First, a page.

The Sunday News
CHOLERA is an acute diarrhoeal infection caused by ingestion of food or water contaminated with the bacterium Vibro cholera. Researchers have estimated that every year, there are roughly 1,4 to 4,3 million cases, and 28 000 to 142 000 deaths per year worldwide due to cholera.
Cholera remains a global threat to public health and a key indicator of lack of social development.
So what causes cholera?
– Vibrio cholerae, the bacterium that causes cholera, is usually found in food or water contaminated by faeces from a person with the infection.
Common sources are namely:
– Municipal water supplies
– Ice made from municipal water
– Foods and drinks sold by street vendors
– Vegetables grown with water containing human wastes
– Raw or undercooked fish and seafood caught in waters polluted with sewage
– When a person consumes the contaminated food or water, the bacteria release a toxin in the intestines that produces severe diarrhoea.
– It is not likely you will catch cholera just from casual contact with an infected person.
Symptoms of cholera
Symptoms of cholera can begin as soon as a few hours or as long as five days after infection. Often, symptoms are mild but sometimes they are very serious. About one in 20 people infected have severe watery diarrhoea accompanied by vomiting, which can quickly lead to dehydration. Although many infected people may have minimal or no symptoms, they can still contribute to spread of the infection.
Signs and symptoms of dehydration include:
– Rapid heart rate
– Loss of skin elasticity (the ability to return to original position quickly if pinched)
– Dry mucous membranes, including the inside of the mouth, throat, nose, and eyelids
– Low blood pressure
– Muscle cramps
If not treated, dehydration can lead to shock and death in a matter of hours.
Risk factors and disease burden
Cholera transmission is closely linked to inadequate environmental management. Typical at-risk areas include semi-urban slums, where basic infrastructure is not available, where minimum requirements of clean water and sanitation are not met.
The consequences of a humanitarian crisis in Zimbabwe such as disruption of water and sanitation systems, or the displacement of populations to inadequate and overcrowded areas can unfortunately increase the risk of cholera transmission should the bacteria be present or introduced.
The number of cholera cases reported to WHO continues to be high. During 2013, a total of 129 064 cases were notified from 47 countries, including 2 102 deaths.
Prevention and control
A multi-disciplinary approach is key for reducing cholera outbreaks, controlling cholera in endemic areas and reducing deaths.
Water and sanitation interventions
The long-term solution for cholera control (which benefits all diseases spread by the fecal-oral route) lies in economic development and universal access to safe drinking water and adequate sanitation, which is key in preventing both epidemic and endemic cholera.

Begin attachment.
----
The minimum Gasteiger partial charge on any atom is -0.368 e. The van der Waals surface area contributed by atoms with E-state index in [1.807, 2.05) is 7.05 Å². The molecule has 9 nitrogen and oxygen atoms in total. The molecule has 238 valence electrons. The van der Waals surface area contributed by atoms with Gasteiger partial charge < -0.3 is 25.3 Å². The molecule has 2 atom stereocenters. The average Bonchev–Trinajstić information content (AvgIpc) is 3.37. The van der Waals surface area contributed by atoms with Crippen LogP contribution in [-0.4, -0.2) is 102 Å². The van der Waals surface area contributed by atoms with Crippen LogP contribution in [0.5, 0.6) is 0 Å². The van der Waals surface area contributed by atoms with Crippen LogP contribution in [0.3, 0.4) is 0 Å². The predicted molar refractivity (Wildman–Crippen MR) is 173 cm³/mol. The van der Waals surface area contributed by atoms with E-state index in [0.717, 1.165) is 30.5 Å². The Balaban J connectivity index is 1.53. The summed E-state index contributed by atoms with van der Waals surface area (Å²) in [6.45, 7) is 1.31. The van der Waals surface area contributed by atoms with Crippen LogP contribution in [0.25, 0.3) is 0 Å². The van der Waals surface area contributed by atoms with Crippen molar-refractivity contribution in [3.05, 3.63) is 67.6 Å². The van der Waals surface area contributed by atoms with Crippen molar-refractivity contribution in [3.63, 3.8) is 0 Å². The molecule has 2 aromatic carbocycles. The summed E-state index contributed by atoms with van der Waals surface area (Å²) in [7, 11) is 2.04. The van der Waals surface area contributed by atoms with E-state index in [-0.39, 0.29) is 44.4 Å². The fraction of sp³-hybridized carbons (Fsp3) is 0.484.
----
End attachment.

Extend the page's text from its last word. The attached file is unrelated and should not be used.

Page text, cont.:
Actions targeting environmental conditions include:
– The development of piped water systems with water treatment facilities (chlorination);
– Interventions at the household level (water filtration, water chemical or solar disinfection, safe water storage containers)
– Lastly, the construction of systems for sewage disposal and latrines.
– Most of those interventions require substantial long-term investments and high maintenance costs which are difficult to fund and sustain by the least developed countries, where they are also most needed.
Cholera is an easily treatable disease. Up to 80 percent of people can be treated successfully through prompt administration of oral rehydration salts (WHO/Unicef ORS standard sachet).
Very severely dehydrated patients require the administration of intravenous fluids. These patients also need appropriate antibiotics to diminish the duration of diarrhoea, reduce the volume of rehydration fluids needed, and shorten the duration of V cholerae excretion.
Mass administration of antibiotics is not recommended, as it has no effect on the spread of cholera and contributes to increasing antimicrobial resistance.
Health education campaigns, adapted to local culture and beliefs, should promote the adoption of appropriate hygiene practices such as hand-washing with soap, safe preparation and storage of food and breastfeeding.
Awareness campaigns during outbreaks also encourage people with symptoms to seek immediate health care. The campaigns should use modern communication channels (mobile phones, smartphones, social media, etc) and be adapted to local cultures. The use of qualitative methods of analysis, to help adapt messages to local culture and beliefs, is also encouraged.
Travel and trade
Today, no country requires proof of cholera vaccination as a condition for entry. Past experience shows that quarantine measures and embargoes on the movement of people and goods are unnecessary. Import restrictions on food produced using good manufacturing practices, based on the sole fact that cholera is epidemic or endemic in a country, are not justified.
Countries neighbouring cholera-affected areas are encouraged to strengthen disease surveillance and national preparedness to rapidly detect and respond to outbreaks should cholera spread across borders.
Further, information should be provided to travellers and the community on the potential risks and symptoms of cholera, together with precautions to avoid cholera, and when and where to report cases.
If you would like to know more about cholera please email me at [email protected], visit my blog www.healthpromotionbyleeanne.wordpress.com or read articles posted by the World Health Organisation.
Take care of your busy body, you owe that to your family.